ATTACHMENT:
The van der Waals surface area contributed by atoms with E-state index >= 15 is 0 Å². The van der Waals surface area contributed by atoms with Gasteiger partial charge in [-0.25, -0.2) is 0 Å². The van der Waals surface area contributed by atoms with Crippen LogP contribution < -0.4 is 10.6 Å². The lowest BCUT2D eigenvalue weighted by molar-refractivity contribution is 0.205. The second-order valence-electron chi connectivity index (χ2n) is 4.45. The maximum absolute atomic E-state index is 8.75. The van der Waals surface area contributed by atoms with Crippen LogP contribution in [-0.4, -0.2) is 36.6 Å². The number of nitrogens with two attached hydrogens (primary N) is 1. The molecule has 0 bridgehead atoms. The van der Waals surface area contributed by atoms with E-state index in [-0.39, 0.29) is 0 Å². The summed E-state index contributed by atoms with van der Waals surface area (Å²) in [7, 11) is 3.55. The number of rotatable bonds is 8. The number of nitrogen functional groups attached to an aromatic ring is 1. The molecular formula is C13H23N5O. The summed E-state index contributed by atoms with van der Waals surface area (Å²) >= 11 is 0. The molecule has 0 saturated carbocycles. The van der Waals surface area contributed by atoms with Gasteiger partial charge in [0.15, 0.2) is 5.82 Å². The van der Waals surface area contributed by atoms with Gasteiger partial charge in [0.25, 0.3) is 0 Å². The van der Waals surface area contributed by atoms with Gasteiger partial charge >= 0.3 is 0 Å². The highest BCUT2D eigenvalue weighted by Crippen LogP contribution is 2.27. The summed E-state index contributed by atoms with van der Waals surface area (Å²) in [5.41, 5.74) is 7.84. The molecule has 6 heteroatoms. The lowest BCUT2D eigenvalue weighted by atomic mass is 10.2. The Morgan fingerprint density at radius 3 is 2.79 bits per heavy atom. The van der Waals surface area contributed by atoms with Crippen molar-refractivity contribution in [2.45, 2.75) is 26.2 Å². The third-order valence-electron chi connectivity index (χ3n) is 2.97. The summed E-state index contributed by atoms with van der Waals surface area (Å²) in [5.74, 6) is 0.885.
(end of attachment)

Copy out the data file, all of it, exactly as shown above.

The van der Waals surface area contributed by atoms with E-state index >= 15 is 0 Å². The van der Waals surface area contributed by atoms with Gasteiger partial charge in [-0.25, -0.2) is 0 Å². The van der Waals surface area contributed by atoms with Crippen LogP contribution < -0.4 is 10.6 Å². The lowest BCUT2D eigenvalue weighted by molar-refractivity contribution is 0.205. The second-order valence-electron chi connectivity index (χ2n) is 4.45. The maximum absolute atomic E-state index is 8.75. The van der Waals surface area contributed by atoms with Crippen LogP contribution in [-0.4, -0.2) is 36.6 Å². The number of nitrogens with two attached hydrogens (primary N) is 1. The molecule has 0 bridgehead atoms. The van der Waals surface area contributed by atoms with E-state index in [-0.39, 0.29) is 0 Å². The summed E-state index contributed by atoms with van der Waals surface area (Å²) in [7, 11) is 3.55. The number of rotatable bonds is 8. The number of nitrogen functional groups attached to an aromatic ring is 1. The molecular formula is C13H23N5O. The summed E-state index contributed by atoms with van der Waals surface area (Å²) >= 11 is 0. The molecule has 0 saturated carbocycles. The van der Waals surface area contributed by atoms with Gasteiger partial charge in [0.15, 0.2) is 5.82 Å². The van der Waals surface area contributed by atoms with Gasteiger partial charge in [0.25, 0.3) is 0 Å². The van der Waals surface area contributed by atoms with Gasteiger partial charge >= 0.3 is 0 Å². The highest BCUT2D eigenvalue weighted by Crippen LogP contribution is 2.27. The summed E-state index contributed by atoms with van der Waals surface area (Å²) in [5.41, 5.74) is 7.84. The molecule has 6 heteroatoms. The lowest BCUT2D eigenvalue weighted by atomic mass is 10.2. The Morgan fingerprint density at radius 3 is 2.79 bits per heavy atom. The van der Waals surface area contributed by atoms with Crippen molar-refractivity contribution in [2.45, 2.75) is 26.2 Å². The third-order valence-electron chi connectivity index (χ3n) is 2.97. The summed E-state index contributed by atoms with van der Waals surface area (Å²) in [5.74, 6) is 0.885.